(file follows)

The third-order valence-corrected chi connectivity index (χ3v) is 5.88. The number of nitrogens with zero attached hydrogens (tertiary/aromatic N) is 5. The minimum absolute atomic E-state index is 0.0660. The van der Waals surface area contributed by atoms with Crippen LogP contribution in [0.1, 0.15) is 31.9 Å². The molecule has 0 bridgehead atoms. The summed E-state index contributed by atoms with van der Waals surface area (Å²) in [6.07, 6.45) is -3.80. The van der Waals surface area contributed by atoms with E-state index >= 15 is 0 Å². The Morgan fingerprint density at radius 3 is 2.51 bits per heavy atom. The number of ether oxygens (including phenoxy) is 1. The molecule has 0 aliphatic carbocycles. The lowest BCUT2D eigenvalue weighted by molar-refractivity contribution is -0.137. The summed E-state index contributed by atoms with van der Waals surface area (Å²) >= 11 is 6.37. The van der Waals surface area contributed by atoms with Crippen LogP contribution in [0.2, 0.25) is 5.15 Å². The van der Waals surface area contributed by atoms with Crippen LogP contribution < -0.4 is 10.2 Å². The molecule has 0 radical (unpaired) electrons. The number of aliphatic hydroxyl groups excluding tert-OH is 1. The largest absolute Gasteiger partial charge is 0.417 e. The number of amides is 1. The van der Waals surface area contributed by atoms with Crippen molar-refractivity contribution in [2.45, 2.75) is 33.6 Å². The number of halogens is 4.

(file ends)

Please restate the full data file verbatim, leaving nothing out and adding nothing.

The third-order valence-corrected chi connectivity index (χ3v) is 5.88. The number of nitrogens with zero attached hydrogens (tertiary/aromatic N) is 5. The minimum absolute atomic E-state index is 0.0660. The van der Waals surface area contributed by atoms with Crippen LogP contribution in [0.1, 0.15) is 31.9 Å². The molecule has 0 bridgehead atoms. The summed E-state index contributed by atoms with van der Waals surface area (Å²) in [6.07, 6.45) is -3.80. The van der Waals surface area contributed by atoms with E-state index >= 15 is 0 Å². The Morgan fingerprint density at radius 3 is 2.51 bits per heavy atom. The number of ether oxygens (including phenoxy) is 1. The molecule has 0 aliphatic carbocycles. The lowest BCUT2D eigenvalue weighted by molar-refractivity contribution is -0.137. The summed E-state index contributed by atoms with van der Waals surface area (Å²) >= 11 is 6.37. The van der Waals surface area contributed by atoms with Crippen LogP contribution in [0.2, 0.25) is 5.15 Å². The van der Waals surface area contributed by atoms with Crippen LogP contribution < -0.4 is 10.2 Å². The molecule has 0 radical (unpaired) electrons. The number of aliphatic hydroxyl groups excluding tert-OH is 1. The largest absolute Gasteiger partial charge is 0.417 e. The number of amides is 1. The van der Waals surface area contributed by atoms with Crippen molar-refractivity contribution in [2.45, 2.75) is 33.6 Å². The number of halogens is 4.